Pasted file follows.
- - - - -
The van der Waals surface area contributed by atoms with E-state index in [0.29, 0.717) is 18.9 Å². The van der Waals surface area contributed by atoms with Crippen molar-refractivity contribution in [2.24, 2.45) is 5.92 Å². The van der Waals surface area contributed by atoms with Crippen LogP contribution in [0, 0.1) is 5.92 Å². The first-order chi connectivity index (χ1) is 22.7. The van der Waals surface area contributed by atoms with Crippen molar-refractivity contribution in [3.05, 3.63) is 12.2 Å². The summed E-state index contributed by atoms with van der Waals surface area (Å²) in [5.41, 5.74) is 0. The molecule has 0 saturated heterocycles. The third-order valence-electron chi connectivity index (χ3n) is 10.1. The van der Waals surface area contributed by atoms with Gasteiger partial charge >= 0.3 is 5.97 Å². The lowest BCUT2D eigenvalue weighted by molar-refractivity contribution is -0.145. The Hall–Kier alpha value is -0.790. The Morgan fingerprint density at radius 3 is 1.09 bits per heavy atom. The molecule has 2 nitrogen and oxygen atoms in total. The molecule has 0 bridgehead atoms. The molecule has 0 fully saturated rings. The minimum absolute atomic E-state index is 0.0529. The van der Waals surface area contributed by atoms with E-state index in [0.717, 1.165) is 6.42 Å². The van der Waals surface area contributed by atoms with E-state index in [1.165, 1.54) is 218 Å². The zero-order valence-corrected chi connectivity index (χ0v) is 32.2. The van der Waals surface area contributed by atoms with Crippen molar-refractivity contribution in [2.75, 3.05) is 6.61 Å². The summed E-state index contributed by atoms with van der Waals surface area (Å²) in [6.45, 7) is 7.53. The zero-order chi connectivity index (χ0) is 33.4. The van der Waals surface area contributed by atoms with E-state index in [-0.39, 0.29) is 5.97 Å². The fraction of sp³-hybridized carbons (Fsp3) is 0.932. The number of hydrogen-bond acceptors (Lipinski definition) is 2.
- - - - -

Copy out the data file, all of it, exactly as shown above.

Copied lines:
The van der Waals surface area contributed by atoms with E-state index in [0.29, 0.717) is 18.9 Å². The van der Waals surface area contributed by atoms with Crippen molar-refractivity contribution in [2.24, 2.45) is 5.92 Å². The van der Waals surface area contributed by atoms with Crippen LogP contribution in [0, 0.1) is 5.92 Å². The first-order chi connectivity index (χ1) is 22.7. The van der Waals surface area contributed by atoms with Crippen molar-refractivity contribution in [3.05, 3.63) is 12.2 Å². The summed E-state index contributed by atoms with van der Waals surface area (Å²) in [5.41, 5.74) is 0. The molecule has 0 saturated heterocycles. The third-order valence-electron chi connectivity index (χ3n) is 10.1. The van der Waals surface area contributed by atoms with Gasteiger partial charge >= 0.3 is 5.97 Å². The lowest BCUT2D eigenvalue weighted by molar-refractivity contribution is -0.145. The Hall–Kier alpha value is -0.790. The Morgan fingerprint density at radius 3 is 1.09 bits per heavy atom. The molecule has 2 nitrogen and oxygen atoms in total. The molecule has 0 bridgehead atoms. The molecule has 0 fully saturated rings. The minimum absolute atomic E-state index is 0.0529. The van der Waals surface area contributed by atoms with E-state index in [0.717, 1.165) is 6.42 Å². The van der Waals surface area contributed by atoms with E-state index in [1.165, 1.54) is 218 Å². The zero-order valence-corrected chi connectivity index (χ0v) is 32.2. The van der Waals surface area contributed by atoms with Crippen molar-refractivity contribution in [2.75, 3.05) is 6.61 Å². The summed E-state index contributed by atoms with van der Waals surface area (Å²) in [6.45, 7) is 7.53. The zero-order chi connectivity index (χ0) is 33.4. The van der Waals surface area contributed by atoms with E-state index in [-0.39, 0.29) is 5.97 Å². The fraction of sp³-hybridized carbons (Fsp3) is 0.932. The number of hydrogen-bond acceptors (Lipinski definition) is 2.